We View New Jersey's Success and Ours Inextricably Linked - United Hub

We view New Jersey's success and ours inextricably linked

By Jill Kaplan , September 17, 2018

As a proud resident of the New Jersey and New York area for the past thirty years, I know firsthand how vitally important Newark Liberty International Airport is to the success of the communities and families throughout the state – the jobs it creates, the economic activity it generates and the businesses and people it connects to markets around the globe.

We are one of the top ten employers in the state, with 14,000 employees as part of the United family and are Newark Airport's largest airline, together with our Star Alliance partners, account for more than two-thirds of both total flights and passengers. It's obvious that keeping Newark competitive requires a competitive United Airlines.

That's why we've invested more in Newark Airport than any other airline, making both our service and the airport better. We've committed $2 billion in unsubsidized airport investments since 2000 and nearly $400 million over the past two years alone.

Not only are we giving back at the airport, but we are also supporting the communities we call home. This July, we announced two new partnership grants totaling $1 million for the cities of Newark and Elizabeth supporting the Community Foodbank of New Jersey and Urban League of Essex County. These grants will greatly expand opportunities in each city, helping hundreds of young people and adults on the path to meaningful carriers and economic mobility. This commitment complements our longstanding support across New Jersey, from schools to local shelters, to vital community anchors such as the Newark Museum, the Liberty Science Center and New Jersey Performing Arts Center.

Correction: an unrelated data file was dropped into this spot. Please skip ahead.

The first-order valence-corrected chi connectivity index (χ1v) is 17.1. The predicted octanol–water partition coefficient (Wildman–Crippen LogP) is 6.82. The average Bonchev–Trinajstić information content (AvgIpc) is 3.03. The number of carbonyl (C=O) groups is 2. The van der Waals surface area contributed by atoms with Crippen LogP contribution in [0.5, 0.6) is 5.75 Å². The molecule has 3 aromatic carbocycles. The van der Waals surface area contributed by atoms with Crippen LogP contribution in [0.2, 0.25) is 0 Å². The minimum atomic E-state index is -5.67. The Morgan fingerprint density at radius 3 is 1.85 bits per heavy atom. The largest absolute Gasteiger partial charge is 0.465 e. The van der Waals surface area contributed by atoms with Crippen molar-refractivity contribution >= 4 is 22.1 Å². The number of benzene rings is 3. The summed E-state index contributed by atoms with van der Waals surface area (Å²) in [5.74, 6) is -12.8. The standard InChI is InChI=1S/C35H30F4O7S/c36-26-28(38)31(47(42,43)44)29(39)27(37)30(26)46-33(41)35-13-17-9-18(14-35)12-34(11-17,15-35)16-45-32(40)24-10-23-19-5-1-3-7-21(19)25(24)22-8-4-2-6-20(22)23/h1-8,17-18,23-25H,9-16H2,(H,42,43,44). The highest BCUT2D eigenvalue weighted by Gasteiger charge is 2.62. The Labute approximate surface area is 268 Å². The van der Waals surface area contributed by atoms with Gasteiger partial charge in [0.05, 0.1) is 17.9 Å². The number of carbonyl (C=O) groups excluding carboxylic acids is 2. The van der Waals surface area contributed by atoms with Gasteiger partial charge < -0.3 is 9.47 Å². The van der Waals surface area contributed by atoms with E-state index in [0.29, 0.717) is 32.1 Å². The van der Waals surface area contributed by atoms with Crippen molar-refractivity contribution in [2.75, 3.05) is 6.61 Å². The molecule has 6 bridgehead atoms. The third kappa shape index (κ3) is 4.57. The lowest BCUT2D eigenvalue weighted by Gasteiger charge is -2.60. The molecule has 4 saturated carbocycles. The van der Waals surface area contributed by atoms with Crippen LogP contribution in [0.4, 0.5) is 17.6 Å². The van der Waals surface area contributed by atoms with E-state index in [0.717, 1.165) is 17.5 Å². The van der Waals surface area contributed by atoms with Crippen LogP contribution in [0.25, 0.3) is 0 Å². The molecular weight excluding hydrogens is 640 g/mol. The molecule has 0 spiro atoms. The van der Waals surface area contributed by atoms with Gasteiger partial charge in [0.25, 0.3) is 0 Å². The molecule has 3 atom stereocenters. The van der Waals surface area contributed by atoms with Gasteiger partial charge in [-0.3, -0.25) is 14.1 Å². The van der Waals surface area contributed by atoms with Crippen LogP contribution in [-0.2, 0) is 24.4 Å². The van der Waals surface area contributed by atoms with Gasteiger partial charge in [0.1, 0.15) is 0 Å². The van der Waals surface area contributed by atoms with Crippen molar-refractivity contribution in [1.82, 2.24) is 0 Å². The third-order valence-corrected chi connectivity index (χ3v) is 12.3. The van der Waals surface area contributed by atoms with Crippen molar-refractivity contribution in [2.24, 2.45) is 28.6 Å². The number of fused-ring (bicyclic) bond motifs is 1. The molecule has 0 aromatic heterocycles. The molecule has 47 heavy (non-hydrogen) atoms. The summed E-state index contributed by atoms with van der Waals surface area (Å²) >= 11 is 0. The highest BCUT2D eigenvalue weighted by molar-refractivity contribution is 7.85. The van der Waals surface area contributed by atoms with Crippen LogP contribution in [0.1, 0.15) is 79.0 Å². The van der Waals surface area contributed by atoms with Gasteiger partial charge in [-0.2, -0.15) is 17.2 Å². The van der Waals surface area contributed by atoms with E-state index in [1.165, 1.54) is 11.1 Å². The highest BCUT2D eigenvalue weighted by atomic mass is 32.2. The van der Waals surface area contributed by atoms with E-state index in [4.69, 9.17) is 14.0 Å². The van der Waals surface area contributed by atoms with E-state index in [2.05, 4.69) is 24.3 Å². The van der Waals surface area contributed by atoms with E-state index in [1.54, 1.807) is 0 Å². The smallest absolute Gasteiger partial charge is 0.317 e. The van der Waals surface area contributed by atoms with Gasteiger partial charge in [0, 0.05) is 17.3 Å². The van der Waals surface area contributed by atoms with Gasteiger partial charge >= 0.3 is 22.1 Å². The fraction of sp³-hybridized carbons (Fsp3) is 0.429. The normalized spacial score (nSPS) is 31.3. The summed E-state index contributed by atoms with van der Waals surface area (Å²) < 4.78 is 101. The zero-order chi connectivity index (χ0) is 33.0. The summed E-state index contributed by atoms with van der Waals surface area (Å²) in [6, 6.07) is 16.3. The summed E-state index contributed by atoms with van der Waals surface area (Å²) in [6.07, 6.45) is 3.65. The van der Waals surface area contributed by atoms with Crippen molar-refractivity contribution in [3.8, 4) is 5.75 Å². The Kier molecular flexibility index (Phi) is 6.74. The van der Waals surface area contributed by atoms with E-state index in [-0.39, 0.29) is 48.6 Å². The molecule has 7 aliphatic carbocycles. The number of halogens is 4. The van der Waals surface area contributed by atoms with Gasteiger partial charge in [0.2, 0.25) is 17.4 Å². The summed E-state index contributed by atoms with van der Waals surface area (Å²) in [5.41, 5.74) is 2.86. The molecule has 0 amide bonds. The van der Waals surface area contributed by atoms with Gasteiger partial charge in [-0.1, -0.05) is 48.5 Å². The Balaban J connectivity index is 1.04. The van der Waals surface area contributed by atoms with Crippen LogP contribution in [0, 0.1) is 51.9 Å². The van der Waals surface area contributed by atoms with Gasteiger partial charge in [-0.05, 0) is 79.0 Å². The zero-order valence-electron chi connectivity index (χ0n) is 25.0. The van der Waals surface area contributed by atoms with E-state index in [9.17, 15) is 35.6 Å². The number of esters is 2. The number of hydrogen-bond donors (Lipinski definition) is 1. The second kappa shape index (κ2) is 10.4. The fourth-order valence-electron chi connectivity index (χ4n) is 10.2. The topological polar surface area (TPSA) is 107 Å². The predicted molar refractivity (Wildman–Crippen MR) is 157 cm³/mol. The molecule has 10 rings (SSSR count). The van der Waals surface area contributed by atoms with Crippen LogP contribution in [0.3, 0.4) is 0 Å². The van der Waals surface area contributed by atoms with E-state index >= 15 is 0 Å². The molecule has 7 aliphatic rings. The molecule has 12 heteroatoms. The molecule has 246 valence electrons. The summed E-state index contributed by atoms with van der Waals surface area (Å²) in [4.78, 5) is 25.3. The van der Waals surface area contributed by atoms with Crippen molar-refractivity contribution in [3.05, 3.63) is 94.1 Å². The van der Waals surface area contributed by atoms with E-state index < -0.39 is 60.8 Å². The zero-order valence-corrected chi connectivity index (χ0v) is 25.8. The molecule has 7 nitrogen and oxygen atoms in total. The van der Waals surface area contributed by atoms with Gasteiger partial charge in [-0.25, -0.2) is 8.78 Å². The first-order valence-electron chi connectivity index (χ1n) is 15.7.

We view New Jersey's success and United's as inextricably linked, which is why the negative tone that's been adopted recently has been extremely disappointing. I am determined to get us back on the right track.

Case in point: the discussion regarding our recent decision to transition some of our operations from ABM Aviation to United Ground Express (UGE) has been unfair. Let me clarify a few things.

The current contract held by ABM was up for renewal and we began a competitive bidding process in order to improve our customers' experience at Newark Airport. After our review, we determined that UGE was the right vendor to achieve this for United's passengers and in turn, our overall operation at Newark airport.

To date, we've hosted seven job fairs and received hundreds of applications, many from current talented ABM employees and, we expect our employment figures to remain where they were before the transition to UGE. These newly created jobs will be represented by IAM, one of our union partners.

As a company we believe it's appropriate for the state to determine the minimum wage and as a good corporate citizen we continue to observe and comply with all applicable federal, state and local laws and regulations. We remain committed to treating all of our employees fairly, providing them with competitive compensation and benefit packages which feature a progression wage scale, paid time off (PTO), double-time holiday pay and company subsidized health care plan for full-time employees. Under UGE, employees also receive United flight benefits, which is a notable and unique addition to our employees' overall compensation.